With the White House doling out appointments, regulatory favors and other paybacks, Big Labor must be counting its blessings to have an administration in place willing to ignore the will of citizens and job creators. It does not seem President Obama feels inhibited in paying back union bosses even though his initiatives could not and would not pass in the legislature. Instead, he has taken to using unelected bureaucrats not accountable to voters to enact sweeping changes in labor laws.
All of this takes place in the context of Big Labor having spent half a billion dollars to elect Obama in the first place and hundreds of millions more in the midterm elections just a few, short months ago. So instead of engaging in public dialogue and advancing initiatives in Congress, the Obama Administration has settled on a skewed and secretive rulemaking process largely driven by the National Labor Relations Board (NLRB).
Just a year ago, we heard over and over again from union bosses that they would be able to achieve enactment of the Employee ‘Forced’ Choice Act. Friends of Big Labor in the Senate echoed the sentiment, confident that they would push this job-killing bill through, but small business owners and voters refused to allow it. The bill would remove workers’ rights to a secret ballot in union elections and force government-mandated contracts on employees and employers alike without their consent.
Frustrated with this failed effort, Big Labor turned its sights elsewhere and redirected its focus to the White House where they handpicked advocates to serve on the NLRB and do their bidding. It began with Craig Becker, the former Service Employees International Union (SEIU) and American Federation of Labor and Congress of Industrial Organizations (AFL-CIO) attorney who received a recess appointment after being rejected in a bipartisan fashion by the U.S. Senate and who now refuses to recuse himself from matters directly related to and benefiting his previous employers.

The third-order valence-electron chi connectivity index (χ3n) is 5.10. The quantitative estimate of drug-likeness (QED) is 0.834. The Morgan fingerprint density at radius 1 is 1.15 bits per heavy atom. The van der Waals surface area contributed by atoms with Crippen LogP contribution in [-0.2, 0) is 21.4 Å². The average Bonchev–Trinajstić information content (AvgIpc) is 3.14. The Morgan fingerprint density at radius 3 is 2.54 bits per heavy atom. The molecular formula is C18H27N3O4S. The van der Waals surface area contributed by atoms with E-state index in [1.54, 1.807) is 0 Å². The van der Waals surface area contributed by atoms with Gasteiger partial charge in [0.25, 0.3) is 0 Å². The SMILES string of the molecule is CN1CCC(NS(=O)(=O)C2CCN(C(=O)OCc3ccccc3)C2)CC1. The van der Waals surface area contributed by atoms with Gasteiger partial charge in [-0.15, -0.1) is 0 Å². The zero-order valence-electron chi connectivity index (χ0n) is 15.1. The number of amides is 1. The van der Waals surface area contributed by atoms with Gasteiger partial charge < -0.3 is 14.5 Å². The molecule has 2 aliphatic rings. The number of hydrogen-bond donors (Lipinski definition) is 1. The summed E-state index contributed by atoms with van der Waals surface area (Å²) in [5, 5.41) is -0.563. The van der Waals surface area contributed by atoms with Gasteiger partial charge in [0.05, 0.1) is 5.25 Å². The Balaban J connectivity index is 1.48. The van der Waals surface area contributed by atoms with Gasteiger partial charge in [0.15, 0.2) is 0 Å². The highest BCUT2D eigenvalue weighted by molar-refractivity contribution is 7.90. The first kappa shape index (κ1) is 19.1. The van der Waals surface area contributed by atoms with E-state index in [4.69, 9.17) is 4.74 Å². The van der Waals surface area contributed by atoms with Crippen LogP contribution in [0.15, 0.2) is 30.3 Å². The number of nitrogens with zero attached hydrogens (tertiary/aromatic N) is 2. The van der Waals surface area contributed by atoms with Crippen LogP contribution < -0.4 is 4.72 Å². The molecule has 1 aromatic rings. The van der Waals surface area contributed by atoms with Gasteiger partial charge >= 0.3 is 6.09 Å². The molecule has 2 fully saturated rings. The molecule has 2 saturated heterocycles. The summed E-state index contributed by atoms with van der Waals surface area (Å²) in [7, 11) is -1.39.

Just this month, the NLRB decided in favor of union bosses in its ruling on the Dana Corporation. In this decision, employers and unions can conspire to identify the workers most easily persuaded into forming a collective-bargaining unit having them sign cards, while leaving the remaining half of the workforce without a voice or vote in the process which affects their wages, benefits and workplace rules.
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